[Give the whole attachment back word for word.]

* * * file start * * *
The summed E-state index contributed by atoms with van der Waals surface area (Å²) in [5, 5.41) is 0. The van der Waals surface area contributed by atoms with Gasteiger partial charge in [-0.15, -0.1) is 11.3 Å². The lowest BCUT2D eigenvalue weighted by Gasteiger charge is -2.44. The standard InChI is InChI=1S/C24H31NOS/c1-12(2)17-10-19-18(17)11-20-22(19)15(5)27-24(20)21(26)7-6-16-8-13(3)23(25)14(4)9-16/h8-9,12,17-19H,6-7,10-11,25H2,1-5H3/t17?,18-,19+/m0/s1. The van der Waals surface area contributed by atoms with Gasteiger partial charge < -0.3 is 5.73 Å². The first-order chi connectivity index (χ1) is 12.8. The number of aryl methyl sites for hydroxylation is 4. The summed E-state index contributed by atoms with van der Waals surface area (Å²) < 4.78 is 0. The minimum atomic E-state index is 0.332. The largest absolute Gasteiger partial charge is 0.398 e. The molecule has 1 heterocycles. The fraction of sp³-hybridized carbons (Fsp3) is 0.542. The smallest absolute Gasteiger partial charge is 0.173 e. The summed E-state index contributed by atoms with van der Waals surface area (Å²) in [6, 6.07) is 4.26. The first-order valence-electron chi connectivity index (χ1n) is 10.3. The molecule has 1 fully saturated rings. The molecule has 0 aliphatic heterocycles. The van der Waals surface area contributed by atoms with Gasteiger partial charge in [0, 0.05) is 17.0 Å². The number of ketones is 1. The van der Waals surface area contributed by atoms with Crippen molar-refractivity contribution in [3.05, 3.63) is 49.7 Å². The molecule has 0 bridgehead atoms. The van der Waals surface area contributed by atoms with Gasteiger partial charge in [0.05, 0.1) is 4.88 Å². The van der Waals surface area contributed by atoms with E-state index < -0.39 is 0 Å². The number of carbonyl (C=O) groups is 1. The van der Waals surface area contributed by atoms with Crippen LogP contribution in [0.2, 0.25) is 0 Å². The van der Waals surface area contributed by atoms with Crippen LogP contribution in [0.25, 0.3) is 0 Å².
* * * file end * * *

The summed E-state index contributed by atoms with van der Waals surface area (Å²) in [5, 5.41) is 0. The van der Waals surface area contributed by atoms with Gasteiger partial charge in [-0.15, -0.1) is 11.3 Å². The lowest BCUT2D eigenvalue weighted by Gasteiger charge is -2.44. The standard InChI is InChI=1S/C24H31NOS/c1-12(2)17-10-19-18(17)11-20-22(19)15(5)27-24(20)21(26)7-6-16-8-13(3)23(25)14(4)9-16/h8-9,12,17-19H,6-7,10-11,25H2,1-5H3/t17?,18-,19+/m0/s1. The van der Waals surface area contributed by atoms with Gasteiger partial charge < -0.3 is 5.73 Å². The first-order chi connectivity index (χ1) is 12.8. The number of aryl methyl sites for hydroxylation is 4. The summed E-state index contributed by atoms with van der Waals surface area (Å²) < 4.78 is 0. The minimum atomic E-state index is 0.332. The largest absolute Gasteiger partial charge is 0.398 e. The molecule has 1 heterocycles. The fraction of sp³-hybridized carbons (Fsp3) is 0.542. The smallest absolute Gasteiger partial charge is 0.173 e. The summed E-state index contributed by atoms with van der Waals surface area (Å²) in [6, 6.07) is 4.26. The first-order valence-electron chi connectivity index (χ1n) is 10.3. The molecule has 1 fully saturated rings. The molecule has 0 aliphatic heterocycles. The van der Waals surface area contributed by atoms with Gasteiger partial charge in [0, 0.05) is 17.0 Å². The number of ketones is 1. The van der Waals surface area contributed by atoms with Crippen molar-refractivity contribution in [3.05, 3.63) is 49.7 Å². The molecule has 0 bridgehead atoms. The van der Waals surface area contributed by atoms with Gasteiger partial charge in [0.05, 0.1) is 4.88 Å². The van der Waals surface area contributed by atoms with E-state index < -0.39 is 0 Å². The number of carbonyl (C=O) groups is 1. The van der Waals surface area contributed by atoms with Crippen LogP contribution in [0.2, 0.25) is 0 Å². The van der Waals surface area contributed by atoms with Crippen LogP contribution in [0.25, 0.3) is 0 Å².